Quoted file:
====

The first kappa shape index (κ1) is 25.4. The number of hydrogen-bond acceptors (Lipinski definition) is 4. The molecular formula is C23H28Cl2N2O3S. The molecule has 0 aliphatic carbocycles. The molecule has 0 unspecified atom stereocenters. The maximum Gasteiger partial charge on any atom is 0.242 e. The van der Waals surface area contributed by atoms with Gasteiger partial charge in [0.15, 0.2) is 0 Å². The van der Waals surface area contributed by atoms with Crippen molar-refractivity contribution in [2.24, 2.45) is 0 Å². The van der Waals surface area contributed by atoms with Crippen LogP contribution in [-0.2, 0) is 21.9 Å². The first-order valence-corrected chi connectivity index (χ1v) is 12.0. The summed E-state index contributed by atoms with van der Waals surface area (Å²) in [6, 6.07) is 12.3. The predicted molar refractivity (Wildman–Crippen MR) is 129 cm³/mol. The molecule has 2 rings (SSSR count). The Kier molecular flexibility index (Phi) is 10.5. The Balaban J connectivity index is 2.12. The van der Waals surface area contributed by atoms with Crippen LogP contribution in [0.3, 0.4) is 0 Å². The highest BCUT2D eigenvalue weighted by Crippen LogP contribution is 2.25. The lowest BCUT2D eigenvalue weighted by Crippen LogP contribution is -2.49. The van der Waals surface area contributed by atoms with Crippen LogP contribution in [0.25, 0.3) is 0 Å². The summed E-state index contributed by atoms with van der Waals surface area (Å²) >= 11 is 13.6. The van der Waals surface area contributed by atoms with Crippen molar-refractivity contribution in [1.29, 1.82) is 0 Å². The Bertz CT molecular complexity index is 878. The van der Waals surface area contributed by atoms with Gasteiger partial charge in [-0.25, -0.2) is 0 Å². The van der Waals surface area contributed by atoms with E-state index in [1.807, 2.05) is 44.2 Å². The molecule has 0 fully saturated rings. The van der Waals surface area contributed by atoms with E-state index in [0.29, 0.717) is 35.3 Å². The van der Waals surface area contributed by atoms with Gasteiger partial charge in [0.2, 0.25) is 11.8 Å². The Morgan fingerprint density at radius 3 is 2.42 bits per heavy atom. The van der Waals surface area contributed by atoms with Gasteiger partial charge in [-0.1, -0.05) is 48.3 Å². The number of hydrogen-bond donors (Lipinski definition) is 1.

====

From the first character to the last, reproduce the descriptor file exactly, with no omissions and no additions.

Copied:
The first kappa shape index (κ1) is 25.4. The number of hydrogen-bond acceptors (Lipinski definition) is 4. The molecular formula is C23H28Cl2N2O3S. The molecule has 0 aliphatic carbocycles. The molecule has 0 unspecified atom stereocenters. The maximum Gasteiger partial charge on any atom is 0.242 e. The van der Waals surface area contributed by atoms with Gasteiger partial charge in [0.15, 0.2) is 0 Å². The van der Waals surface area contributed by atoms with Crippen molar-refractivity contribution in [2.24, 2.45) is 0 Å². The van der Waals surface area contributed by atoms with Crippen LogP contribution in [-0.2, 0) is 21.9 Å². The first-order valence-corrected chi connectivity index (χ1v) is 12.0. The summed E-state index contributed by atoms with van der Waals surface area (Å²) in [6, 6.07) is 12.3. The predicted molar refractivity (Wildman–Crippen MR) is 129 cm³/mol. The molecule has 2 rings (SSSR count). The Kier molecular flexibility index (Phi) is 10.5. The Balaban J connectivity index is 2.12. The van der Waals surface area contributed by atoms with Crippen LogP contribution in [0.3, 0.4) is 0 Å². The highest BCUT2D eigenvalue weighted by Crippen LogP contribution is 2.25. The lowest BCUT2D eigenvalue weighted by Crippen LogP contribution is -2.49. The van der Waals surface area contributed by atoms with Crippen LogP contribution in [0.25, 0.3) is 0 Å². The summed E-state index contributed by atoms with van der Waals surface area (Å²) >= 11 is 13.6. The van der Waals surface area contributed by atoms with Crippen molar-refractivity contribution in [1.29, 1.82) is 0 Å². The Bertz CT molecular complexity index is 878. The van der Waals surface area contributed by atoms with Gasteiger partial charge in [-0.25, -0.2) is 0 Å². The van der Waals surface area contributed by atoms with E-state index in [1.807, 2.05) is 44.2 Å². The molecule has 0 fully saturated rings. The van der Waals surface area contributed by atoms with E-state index in [0.29, 0.717) is 35.3 Å². The van der Waals surface area contributed by atoms with Gasteiger partial charge in [0.2, 0.25) is 11.8 Å². The Morgan fingerprint density at radius 3 is 2.42 bits per heavy atom. The van der Waals surface area contributed by atoms with Gasteiger partial charge in [-0.1, -0.05) is 48.3 Å². The number of hydrogen-bond donors (Lipinski definition) is 1.